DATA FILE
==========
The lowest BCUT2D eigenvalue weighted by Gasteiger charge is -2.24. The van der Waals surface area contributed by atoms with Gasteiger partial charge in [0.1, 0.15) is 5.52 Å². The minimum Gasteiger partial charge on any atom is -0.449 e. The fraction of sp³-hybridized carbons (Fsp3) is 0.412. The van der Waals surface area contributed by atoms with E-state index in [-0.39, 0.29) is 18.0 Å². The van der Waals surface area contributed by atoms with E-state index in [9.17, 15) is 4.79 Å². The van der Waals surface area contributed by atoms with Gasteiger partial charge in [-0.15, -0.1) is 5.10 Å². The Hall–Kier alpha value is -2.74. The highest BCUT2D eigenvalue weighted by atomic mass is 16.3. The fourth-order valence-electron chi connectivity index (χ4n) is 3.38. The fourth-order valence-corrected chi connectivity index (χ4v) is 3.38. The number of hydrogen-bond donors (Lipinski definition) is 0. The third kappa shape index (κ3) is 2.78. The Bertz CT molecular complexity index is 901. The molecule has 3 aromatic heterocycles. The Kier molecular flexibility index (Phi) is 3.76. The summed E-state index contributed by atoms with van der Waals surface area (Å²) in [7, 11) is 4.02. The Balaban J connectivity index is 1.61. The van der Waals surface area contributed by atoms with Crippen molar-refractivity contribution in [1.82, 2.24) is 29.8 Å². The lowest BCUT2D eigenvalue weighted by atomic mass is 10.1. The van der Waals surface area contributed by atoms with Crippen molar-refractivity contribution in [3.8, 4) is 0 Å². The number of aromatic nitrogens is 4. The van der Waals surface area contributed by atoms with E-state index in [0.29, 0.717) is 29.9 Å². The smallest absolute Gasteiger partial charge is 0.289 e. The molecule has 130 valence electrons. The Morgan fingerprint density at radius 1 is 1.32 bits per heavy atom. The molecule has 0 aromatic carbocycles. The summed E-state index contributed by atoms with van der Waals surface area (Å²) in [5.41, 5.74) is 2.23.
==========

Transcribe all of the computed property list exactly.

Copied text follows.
The lowest BCUT2D eigenvalue weighted by Gasteiger charge is -2.24. The van der Waals surface area contributed by atoms with Gasteiger partial charge in [0.1, 0.15) is 5.52 Å². The minimum Gasteiger partial charge on any atom is -0.449 e. The fraction of sp³-hybridized carbons (Fsp3) is 0.412. The van der Waals surface area contributed by atoms with E-state index in [-0.39, 0.29) is 18.0 Å². The van der Waals surface area contributed by atoms with E-state index in [9.17, 15) is 4.79 Å². The van der Waals surface area contributed by atoms with Gasteiger partial charge in [-0.15, -0.1) is 5.10 Å². The Hall–Kier alpha value is -2.74. The highest BCUT2D eigenvalue weighted by atomic mass is 16.3. The fourth-order valence-electron chi connectivity index (χ4n) is 3.38. The fourth-order valence-corrected chi connectivity index (χ4v) is 3.38. The number of hydrogen-bond donors (Lipinski definition) is 0. The third kappa shape index (κ3) is 2.78. The Bertz CT molecular complexity index is 901. The molecule has 3 aromatic heterocycles. The Kier molecular flexibility index (Phi) is 3.76. The summed E-state index contributed by atoms with van der Waals surface area (Å²) in [7, 11) is 4.02. The Balaban J connectivity index is 1.61. The van der Waals surface area contributed by atoms with Crippen molar-refractivity contribution in [1.82, 2.24) is 29.8 Å². The lowest BCUT2D eigenvalue weighted by atomic mass is 10.1. The van der Waals surface area contributed by atoms with Crippen molar-refractivity contribution in [3.8, 4) is 0 Å². The number of aromatic nitrogens is 4. The van der Waals surface area contributed by atoms with E-state index in [0.29, 0.717) is 29.9 Å². The smallest absolute Gasteiger partial charge is 0.289 e. The molecule has 130 valence electrons. The Morgan fingerprint density at radius 1 is 1.32 bits per heavy atom. The molecule has 0 aromatic carbocycles. The summed E-state index contributed by atoms with van der Waals surface area (Å²) in [5.41, 5.74) is 2.23.